Management of a Common Currency
This paper presents a simple general equilibrium model of two countries using a common currency. The goal is to study how the monetary arrangement influences the optimum financing of a public good. If the two countries are allowed to print the common currency autonomously, they will finance their fiscal spending with money, oversupplying the public good and crowding out the private sector. The possibility to export part of the inflation creates a distortion in incentives such the resulting equilibrium is strictly welfare inferior to the one prevailing under flexible exchange rates. If the management of the common currency is deferred to an international central bank, each country will try to use domestic policy variables (taxes) to manipulate in its favor the actions of the bank. With no independent domestic taxes, the bank can improve welfare. However, its policies naturally support the larger country, and to induce the smaller one to participate requires giving it a disproportionately large, politically unrealistic, representation in the bank's objective function.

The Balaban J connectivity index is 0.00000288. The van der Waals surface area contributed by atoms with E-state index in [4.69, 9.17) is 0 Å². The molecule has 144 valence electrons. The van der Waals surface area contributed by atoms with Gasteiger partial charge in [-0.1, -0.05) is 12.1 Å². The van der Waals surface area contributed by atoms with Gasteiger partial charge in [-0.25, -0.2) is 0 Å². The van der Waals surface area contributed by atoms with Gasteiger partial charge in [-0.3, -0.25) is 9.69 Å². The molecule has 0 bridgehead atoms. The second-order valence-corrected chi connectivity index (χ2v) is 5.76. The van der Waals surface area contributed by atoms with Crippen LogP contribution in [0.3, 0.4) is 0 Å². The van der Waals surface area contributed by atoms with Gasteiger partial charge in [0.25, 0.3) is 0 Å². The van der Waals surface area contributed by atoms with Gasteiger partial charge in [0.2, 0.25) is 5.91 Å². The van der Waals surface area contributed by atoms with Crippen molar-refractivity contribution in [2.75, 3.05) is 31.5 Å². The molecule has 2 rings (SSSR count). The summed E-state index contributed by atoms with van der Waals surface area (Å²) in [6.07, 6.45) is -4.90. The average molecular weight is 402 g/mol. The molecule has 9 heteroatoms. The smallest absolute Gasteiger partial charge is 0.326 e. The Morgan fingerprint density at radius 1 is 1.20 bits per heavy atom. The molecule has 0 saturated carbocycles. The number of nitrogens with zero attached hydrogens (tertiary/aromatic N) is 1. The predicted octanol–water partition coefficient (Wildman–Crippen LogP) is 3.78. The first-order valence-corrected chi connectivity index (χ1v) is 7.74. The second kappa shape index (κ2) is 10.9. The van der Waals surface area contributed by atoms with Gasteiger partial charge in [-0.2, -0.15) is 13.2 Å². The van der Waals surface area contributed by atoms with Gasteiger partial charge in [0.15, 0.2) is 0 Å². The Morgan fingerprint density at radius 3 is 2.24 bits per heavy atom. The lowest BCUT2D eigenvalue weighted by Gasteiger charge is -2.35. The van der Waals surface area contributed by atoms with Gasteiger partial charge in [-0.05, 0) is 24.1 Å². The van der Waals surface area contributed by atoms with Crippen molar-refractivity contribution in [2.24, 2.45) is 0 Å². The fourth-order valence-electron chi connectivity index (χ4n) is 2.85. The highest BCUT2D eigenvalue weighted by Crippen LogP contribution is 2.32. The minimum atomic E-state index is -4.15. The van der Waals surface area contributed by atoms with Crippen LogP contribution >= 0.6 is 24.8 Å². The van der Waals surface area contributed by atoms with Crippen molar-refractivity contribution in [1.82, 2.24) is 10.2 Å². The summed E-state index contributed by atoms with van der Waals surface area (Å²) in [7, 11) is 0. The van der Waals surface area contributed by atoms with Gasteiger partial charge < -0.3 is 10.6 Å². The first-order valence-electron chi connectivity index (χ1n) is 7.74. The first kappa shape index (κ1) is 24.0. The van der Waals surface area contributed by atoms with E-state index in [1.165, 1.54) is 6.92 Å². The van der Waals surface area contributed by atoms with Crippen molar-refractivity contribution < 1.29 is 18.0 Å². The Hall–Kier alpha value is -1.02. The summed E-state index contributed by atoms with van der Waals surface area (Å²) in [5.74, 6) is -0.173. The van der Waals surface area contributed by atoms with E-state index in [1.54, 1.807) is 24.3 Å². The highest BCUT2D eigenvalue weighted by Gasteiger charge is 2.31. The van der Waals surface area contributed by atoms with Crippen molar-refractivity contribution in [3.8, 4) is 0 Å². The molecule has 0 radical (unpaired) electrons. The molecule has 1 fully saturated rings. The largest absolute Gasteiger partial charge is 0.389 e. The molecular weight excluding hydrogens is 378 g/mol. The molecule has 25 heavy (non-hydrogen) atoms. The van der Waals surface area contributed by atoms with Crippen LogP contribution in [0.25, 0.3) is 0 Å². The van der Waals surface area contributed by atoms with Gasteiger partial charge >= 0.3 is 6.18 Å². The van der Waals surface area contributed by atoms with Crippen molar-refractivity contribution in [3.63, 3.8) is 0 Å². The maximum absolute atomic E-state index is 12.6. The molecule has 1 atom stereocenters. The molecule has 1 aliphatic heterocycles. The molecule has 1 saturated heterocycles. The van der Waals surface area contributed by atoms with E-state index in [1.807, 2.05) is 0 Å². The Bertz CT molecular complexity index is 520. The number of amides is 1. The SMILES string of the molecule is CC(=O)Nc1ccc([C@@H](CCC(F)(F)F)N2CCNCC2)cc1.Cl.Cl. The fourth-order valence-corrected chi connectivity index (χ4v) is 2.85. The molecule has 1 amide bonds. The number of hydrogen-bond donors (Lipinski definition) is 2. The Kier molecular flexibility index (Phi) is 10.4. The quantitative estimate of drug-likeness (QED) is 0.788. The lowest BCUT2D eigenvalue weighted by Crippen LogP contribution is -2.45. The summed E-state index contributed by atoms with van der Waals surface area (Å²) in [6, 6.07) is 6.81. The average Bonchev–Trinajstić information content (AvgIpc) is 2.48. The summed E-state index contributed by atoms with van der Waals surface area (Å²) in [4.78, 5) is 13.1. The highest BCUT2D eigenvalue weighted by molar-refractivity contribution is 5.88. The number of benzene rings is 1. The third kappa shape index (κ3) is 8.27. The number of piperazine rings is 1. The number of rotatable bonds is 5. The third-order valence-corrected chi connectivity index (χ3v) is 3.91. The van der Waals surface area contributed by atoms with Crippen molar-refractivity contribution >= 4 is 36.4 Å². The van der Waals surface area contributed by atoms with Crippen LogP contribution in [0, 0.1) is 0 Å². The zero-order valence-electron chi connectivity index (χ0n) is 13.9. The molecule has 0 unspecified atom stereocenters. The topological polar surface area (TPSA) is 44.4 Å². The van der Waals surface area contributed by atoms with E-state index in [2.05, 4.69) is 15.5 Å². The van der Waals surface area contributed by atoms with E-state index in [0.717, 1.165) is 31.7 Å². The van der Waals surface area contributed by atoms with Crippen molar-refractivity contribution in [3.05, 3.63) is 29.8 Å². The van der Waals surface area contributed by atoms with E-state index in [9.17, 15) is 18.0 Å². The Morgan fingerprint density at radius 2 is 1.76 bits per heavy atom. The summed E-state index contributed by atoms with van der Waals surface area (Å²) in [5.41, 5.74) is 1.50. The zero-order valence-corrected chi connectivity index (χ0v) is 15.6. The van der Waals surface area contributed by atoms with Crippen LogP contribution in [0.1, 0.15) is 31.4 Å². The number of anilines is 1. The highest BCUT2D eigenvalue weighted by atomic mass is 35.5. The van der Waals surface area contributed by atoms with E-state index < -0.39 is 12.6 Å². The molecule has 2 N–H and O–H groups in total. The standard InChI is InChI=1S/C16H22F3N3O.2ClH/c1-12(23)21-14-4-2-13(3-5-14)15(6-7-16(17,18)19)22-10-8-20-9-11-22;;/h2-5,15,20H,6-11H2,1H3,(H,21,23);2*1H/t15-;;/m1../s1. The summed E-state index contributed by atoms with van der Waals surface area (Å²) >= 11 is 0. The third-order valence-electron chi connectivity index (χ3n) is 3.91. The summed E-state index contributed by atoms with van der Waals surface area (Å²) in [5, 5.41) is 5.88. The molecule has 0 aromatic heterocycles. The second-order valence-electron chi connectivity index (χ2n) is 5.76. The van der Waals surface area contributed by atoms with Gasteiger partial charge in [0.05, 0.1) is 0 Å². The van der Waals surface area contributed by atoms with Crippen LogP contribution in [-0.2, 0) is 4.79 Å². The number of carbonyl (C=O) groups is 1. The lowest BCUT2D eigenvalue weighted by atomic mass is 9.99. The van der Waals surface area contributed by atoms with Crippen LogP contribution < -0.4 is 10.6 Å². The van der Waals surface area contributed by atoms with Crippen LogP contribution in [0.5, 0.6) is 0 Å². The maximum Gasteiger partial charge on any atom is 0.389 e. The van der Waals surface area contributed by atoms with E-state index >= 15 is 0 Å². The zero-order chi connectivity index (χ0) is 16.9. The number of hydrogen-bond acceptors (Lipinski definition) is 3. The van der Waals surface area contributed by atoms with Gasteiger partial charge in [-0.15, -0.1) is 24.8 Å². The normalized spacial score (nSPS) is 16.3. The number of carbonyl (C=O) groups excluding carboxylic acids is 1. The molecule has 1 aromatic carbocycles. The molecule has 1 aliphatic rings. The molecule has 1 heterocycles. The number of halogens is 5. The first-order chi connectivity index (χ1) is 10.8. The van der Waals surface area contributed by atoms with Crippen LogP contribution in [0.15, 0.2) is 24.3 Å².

Document Object Identifier (DOI): 10.3386/w2740
Published: A European Central Bank? Giovannini and DeCecco, editors. Cambridge University Press, 1989.